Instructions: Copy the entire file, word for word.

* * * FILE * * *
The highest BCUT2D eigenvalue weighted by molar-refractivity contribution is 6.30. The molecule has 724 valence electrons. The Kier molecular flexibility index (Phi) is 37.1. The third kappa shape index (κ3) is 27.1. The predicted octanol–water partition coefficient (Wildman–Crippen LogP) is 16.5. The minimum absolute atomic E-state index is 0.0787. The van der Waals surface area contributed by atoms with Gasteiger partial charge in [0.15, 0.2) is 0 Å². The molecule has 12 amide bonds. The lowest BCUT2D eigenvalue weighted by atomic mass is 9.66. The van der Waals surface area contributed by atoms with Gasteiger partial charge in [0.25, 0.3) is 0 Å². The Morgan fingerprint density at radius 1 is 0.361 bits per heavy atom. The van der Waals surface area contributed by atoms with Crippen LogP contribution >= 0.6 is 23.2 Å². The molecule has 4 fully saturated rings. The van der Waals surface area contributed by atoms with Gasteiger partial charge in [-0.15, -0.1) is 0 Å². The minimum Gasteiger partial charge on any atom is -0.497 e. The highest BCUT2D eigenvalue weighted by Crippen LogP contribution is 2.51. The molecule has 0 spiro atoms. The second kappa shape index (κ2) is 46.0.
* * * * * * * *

The highest BCUT2D eigenvalue weighted by molar-refractivity contribution is 6.30. The molecule has 724 valence electrons. The Kier molecular flexibility index (Phi) is 37.1. The third kappa shape index (κ3) is 27.1. The predicted octanol–water partition coefficient (Wildman–Crippen LogP) is 16.5. The minimum absolute atomic E-state index is 0.0787. The van der Waals surface area contributed by atoms with Gasteiger partial charge in [0.15, 0.2) is 0 Å². The molecule has 12 amide bonds. The lowest BCUT2D eigenvalue weighted by atomic mass is 9.66. The van der Waals surface area contributed by atoms with Gasteiger partial charge in [0.25, 0.3) is 0 Å². The Morgan fingerprint density at radius 1 is 0.361 bits per heavy atom. The van der Waals surface area contributed by atoms with Crippen LogP contribution >= 0.6 is 23.2 Å². The molecule has 4 fully saturated rings. The van der Waals surface area contributed by atoms with Gasteiger partial charge in [-0.15, -0.1) is 0 Å². The minimum Gasteiger partial charge on any atom is -0.497 e. The highest BCUT2D eigenvalue weighted by Crippen LogP contribution is 2.51. The molecule has 0 spiro atoms. The second kappa shape index (κ2) is 46.0.